Two decades ago, the US, UK and many other societies, without exactly intending to, delegated to digital platforms the redesign of the spaces where human beings meet, ignoring the possible social consequences. The result today, is a media ecosystem where it is business models, like those of Facebook and Google, that shape how our ideas and information circulate.

The results have often been disastrous. Big Tech has been forced to firefight, damping down the circulation of incendiary messages on WhatsApp, constraining the spread of false claims about vaccines, and confronting the plethora of misinformation about the global pandemic, particularly in the US. And yet, in the wake of one of the most divisive elections in US history, Google was found last week profiting from placing ads on sites such as Gateway Pundit that have spread false information about election turnout.

Something is deeply out of alignment here, but contemporary societies haven’t quite put their finger on what it is.

Yes, politicians are starting to take notice of the problem. In the month of October the US  saw a report from the Democrat-led House antitrust subcommittee on Google, Amazon, Facebook and Apple’s excessive monopoly power and the Justice Department’s lawsuit against Google. Meanwhile in Europe, politicians and competition authorities signaled a tougher stand against Big Tech platforms.

But these interventions do not go nearly far enough. The reason is simple: they remain locked within a narrow antitrust model of how digital platforms should be regulated. But this essentially economic framework cannot deliver solutions to a problem it was not designed to solve: the negative social side-effects of platforms’ basic business model. We need a much broader approach.

No one intended things to work out this way. But combine the embedding of connected computer devices in daily life with a few hugely successful platforms and the internet’s early 1990s shift from a commercial to a public model, and you have the basic recipe for today’s problems. Only one further ingredient was needed – the business model of today’s large digital platforms – and bad consequences for public life predictably flowed.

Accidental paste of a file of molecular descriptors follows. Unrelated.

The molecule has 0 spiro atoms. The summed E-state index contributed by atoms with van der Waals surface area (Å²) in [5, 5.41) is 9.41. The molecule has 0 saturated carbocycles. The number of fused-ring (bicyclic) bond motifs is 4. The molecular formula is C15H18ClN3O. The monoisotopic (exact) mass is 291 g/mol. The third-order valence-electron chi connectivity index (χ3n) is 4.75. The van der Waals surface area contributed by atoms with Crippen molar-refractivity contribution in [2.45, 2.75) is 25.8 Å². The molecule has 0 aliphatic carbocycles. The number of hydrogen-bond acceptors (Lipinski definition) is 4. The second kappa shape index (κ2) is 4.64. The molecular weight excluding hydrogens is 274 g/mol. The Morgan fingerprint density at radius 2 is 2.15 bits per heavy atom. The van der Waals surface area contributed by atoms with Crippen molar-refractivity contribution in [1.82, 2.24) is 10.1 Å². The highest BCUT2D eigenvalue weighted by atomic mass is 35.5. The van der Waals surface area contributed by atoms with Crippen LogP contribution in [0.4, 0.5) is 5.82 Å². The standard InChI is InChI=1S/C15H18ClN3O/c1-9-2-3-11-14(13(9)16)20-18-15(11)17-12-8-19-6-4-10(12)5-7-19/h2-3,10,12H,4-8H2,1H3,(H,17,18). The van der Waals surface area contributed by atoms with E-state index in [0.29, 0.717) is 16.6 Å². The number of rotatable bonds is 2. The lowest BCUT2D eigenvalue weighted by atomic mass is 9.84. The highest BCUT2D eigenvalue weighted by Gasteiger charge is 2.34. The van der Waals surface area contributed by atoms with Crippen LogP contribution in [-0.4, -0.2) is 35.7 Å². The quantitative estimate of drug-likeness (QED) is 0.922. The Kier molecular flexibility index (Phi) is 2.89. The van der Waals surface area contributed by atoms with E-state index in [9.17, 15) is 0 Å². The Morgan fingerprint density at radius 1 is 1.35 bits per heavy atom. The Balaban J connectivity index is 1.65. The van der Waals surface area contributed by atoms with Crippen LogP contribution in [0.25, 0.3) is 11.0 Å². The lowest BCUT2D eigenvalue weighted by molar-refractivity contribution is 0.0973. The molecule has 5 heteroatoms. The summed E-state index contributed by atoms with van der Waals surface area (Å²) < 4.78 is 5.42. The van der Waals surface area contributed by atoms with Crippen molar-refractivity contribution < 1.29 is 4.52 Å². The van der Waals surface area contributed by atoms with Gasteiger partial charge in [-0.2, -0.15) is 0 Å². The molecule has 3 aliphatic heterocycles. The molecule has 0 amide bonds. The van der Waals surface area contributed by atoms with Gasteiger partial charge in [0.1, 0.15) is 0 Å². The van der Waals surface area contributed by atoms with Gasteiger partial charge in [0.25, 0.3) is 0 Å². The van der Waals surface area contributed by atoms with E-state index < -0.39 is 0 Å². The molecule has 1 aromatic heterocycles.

In a new report, we call that business model the “consumer internet”: it is the outcome when the vast space of online interaction becomes managed principally for profit. The model has three sides: data collection on the user to generate behavioral profiles; sophisticated algorithms that curate the content targeted at each user; and the encouragement of engaging – even addictive – content on platforms to hold the user’s attention to the exclusion of rivals. The model is designed to do only one thing: maximize the profitable flow of content across platforms. And it applies in various forms across the industry – not just at Facebook, where one of us once worked.

The problem is not that platforms make a profit, but that they reconfigure the flows of social information to suit a business model which basically treats all content suppliers the same. When platform operators seek to maximize content traffic by whatever means, and disinformation merchants too just want to maximize traffic, their goals can easily interact in a dangerous spiral.

And here is the paradox: that, whatever corporations’ pro-social claims, the goals of dominant digital platforms and bad social actors are in deep and largely hidden alignment. There is no social world without some bad actors; our misfortune is to inhabit a world that directly incentivizes their proliferation.